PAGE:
Following a collection of events both entertaining and educational this next week, the 13th annual Tennessee Williams Tribute in Columbus will culminate Sept. 14 with a tour of Victorian homes. The Tribute honors the work of Tennessee Williams, the Pulitzer Prize-winning playwright and poet born in Columbus March 26, 1911. He died in 1983 in New York City.
The home tour from 2 p.m. to 5 p.m. showcases the Victorian architecture of Williams’ early childhood home as well as several others in the city.
The Tennessee Williams Home Welcome Center at 300 Main St. served as the rectory of St. Paul’s Episcopal Church when Williams was born. His grandfather, the Rev. Walter Dakin, served as rector at St. Paul’s from 1905 to 1913. Williams lived there with his grandfather and family. Moved from its original location on College Street to Main Street, the renovated home contains period furnishings and memorabilia about Williams’ life. It also houses a small book and gift shop.
For the first time, tour-goers will visit Riverview Cottage, the circa 1892 home of Alice O’Neal at 104 Fifth Ave. S.
“This charming house and its gardens have been lovingly restored,” commented Brenda Caradine, Tribute founder and chair.
O’Neal knows the heartache of losing two homes, one to Hurricane Camille in 1969, the other to Hurricane Katrina in 2005. She didn’t think she would ever buy another house, but that was before she visited Columbus.
“A friend invited me to come up one Thanksgiving. There were flowers all over, and it was so peaceful; Gulfport and the coast were hell at the time,” O’Neal recalled. “The ambiance here was just absolutely amazing.”
When she eventually saw Riverview Cottage, O’Neal felt an instant connection. “You know how sometimes something feels right? I thought, my goodness, I’ve got to have it, and it’s been a wonderful house.”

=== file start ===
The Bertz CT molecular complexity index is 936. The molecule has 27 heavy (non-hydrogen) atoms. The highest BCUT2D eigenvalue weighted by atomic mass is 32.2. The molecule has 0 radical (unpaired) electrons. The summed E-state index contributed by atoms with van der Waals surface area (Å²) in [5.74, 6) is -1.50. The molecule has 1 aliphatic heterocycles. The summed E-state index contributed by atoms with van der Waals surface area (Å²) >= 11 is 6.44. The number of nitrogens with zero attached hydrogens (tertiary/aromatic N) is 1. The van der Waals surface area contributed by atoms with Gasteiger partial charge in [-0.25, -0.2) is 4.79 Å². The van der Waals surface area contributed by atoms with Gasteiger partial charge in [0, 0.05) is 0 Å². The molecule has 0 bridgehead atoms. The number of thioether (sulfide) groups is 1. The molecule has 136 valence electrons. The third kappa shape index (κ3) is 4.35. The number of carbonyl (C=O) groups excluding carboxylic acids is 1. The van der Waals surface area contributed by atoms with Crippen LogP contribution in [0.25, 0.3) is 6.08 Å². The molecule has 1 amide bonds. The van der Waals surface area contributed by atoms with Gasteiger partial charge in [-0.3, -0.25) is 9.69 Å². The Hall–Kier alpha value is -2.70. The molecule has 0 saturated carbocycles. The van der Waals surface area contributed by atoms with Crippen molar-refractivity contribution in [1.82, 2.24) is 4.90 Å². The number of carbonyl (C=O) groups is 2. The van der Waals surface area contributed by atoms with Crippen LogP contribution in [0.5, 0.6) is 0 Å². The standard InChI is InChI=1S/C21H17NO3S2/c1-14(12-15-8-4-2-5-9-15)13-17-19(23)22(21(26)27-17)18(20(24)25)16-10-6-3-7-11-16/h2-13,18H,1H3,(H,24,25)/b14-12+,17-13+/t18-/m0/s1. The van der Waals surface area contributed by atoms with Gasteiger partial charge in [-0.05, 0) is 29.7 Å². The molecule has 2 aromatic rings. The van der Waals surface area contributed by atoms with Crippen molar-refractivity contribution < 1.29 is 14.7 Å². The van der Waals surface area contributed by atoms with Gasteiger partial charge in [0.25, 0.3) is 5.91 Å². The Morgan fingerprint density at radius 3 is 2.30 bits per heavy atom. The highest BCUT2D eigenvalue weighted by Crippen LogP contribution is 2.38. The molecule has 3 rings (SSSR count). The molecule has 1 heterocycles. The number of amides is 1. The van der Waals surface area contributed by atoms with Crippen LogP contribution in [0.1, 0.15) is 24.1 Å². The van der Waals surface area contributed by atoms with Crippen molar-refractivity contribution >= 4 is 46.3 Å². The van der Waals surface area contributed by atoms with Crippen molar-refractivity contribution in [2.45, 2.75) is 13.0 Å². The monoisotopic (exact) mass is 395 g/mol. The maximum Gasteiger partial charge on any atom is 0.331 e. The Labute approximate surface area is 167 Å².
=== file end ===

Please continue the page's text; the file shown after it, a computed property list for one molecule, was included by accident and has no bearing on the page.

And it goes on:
The home’s builder is unknown, but records reveal it once belonged to Wallace and Joseph Kenyon, and Joseph’s wife, Hannah, timber buyers in Columbus. Being part of the cottage’s historic time line pleases O’Neal, who was flattered, she said, to be asked to be on the tour.
“I am so delighted to have people come through the house,” she remarked. “I think it will be fun — and I’m not going to do something if it’s not fun.”
Painted Lady, Moon Lake
The tour concludes with A Painted Lady, a Victorian Bed and Breakfast at 504 Fifth St. N. The circa 1890 home of Jennifer Miller and her daughter Katie Rose is furnished with Victorian period antiques throughout. Nestled beside it is the original coal house.
The home was built for T.O. Burris and his wife, Dollie. Burris owned a dry goods store downtown and later became president of the Tombigbee Cotton Mills. It eventually fell out of the family and was a boarding house before standing empty for many years and falling into disrepair. Miller purchased it in 2001 and restored A Painted Lady to the glory it knew in the Gilded Age.
One block away is Miller’s Moon Lake Bed and Breakfast, with its three Tennessee Williams-inspired suites — the “Streetcar,” “Baby Doll” and “Tin Roof” suites. Each features decor and memorabilia that channel the acclaimed plays and movies. The concept was Miller’s.
“I did it because I wanted something unique for Columbus, and especially since Columbus is Tennessee Williams’ birthplace.”
Visitors will be greeted at Moon Lake by the character of “Big Mama” from “Cat on a Hot Tin Roof” in the form of Cherri Golden. Golden has appeared in numerous Tribute theatrical productions. Tour guides will be directed by Tribute board member Jerry Fortenberry.
How to go
Tour of Victorian Home tickets are $20, available in advance at the Rosenzweig Arts Center at 501 Main St. Tuesday through Saturday, 9 a.m. to 5 p.m. Or purchase them on the day of the tour at the Tennessee Williams Welcome Center, beginning at 1 p.m.
The Tribute features a week of events Sept. 8-14. Many are free. See the schedule at muw.edu/tennesseewilliams, or call 662-328-0222 or 800-327-2686. Or email Caradine at email@example.com.
Jan Swoope is the Lifestyles Editor for The Commercial Dispatch.
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